crashes

Turtlemom4bacon / Flickr

New data shows people who drink and drive motorcycles in Michigan were much less likely to wear helmets after the state repealed its mandatory helmet law.

Carol Flannagan, Research Director of the Center for the Management of Information for Safe and Sustainable Transportation within the University of Michigan’s Transportation Research Institute. She presented her findings to the Michigan Office of Highway Safety Planning this week.

“The story that I see in the data has to do with the combination of risky behaviors that are kind of all traveling together in the data or going together in some sense,” Flannagan said.

Particularly at risk are those motorcyclists who drink and drive. “Once they are in a crash their probability of dying is much higher,” she said.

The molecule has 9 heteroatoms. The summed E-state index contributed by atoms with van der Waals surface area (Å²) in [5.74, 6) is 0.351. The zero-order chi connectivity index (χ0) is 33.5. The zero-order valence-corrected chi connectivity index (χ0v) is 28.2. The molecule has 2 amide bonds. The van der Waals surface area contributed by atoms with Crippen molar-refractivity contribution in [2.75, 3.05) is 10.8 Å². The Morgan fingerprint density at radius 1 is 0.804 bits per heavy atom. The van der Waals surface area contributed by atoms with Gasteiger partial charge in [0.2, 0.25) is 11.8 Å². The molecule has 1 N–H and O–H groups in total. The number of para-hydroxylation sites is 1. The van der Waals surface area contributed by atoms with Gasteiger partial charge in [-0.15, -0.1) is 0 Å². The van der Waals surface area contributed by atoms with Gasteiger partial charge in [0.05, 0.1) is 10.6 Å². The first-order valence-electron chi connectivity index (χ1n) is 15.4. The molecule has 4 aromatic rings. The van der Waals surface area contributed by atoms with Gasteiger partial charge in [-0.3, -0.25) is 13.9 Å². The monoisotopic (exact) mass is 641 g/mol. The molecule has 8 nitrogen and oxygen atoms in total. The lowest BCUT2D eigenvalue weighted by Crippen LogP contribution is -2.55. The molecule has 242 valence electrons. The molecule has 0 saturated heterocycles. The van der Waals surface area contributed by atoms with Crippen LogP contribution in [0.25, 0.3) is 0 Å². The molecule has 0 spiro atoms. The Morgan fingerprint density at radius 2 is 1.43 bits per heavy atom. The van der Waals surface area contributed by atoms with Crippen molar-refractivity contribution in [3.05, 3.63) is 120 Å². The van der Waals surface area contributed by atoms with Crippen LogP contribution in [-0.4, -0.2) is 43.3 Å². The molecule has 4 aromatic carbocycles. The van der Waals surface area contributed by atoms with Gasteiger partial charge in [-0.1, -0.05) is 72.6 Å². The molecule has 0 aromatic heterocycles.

Lindsey Smith / Michigan Radio

The number of motorcyclists who died in traffic accidents in Michigan last year rose 18-percent.

About a year ago Michigan became the thirty-first state to allow people to ride motorcycles without helmets.

But Michigan State Police warn one year isn't enough time to say whether the changes to the helmet law had anything to do with this year’s spike in motorcycle deaths.

Steve Carmody / Michigan Radio

While doing some research for a story, I went back over some data issued by the Michigan State Police Criminal Justice Information last May. 

It might not be surprising that the number of traffic crashes is lowest during years of a down economy.  After all, there’s less commercial traffic and there are fewer people driving to work because so many are unemployed.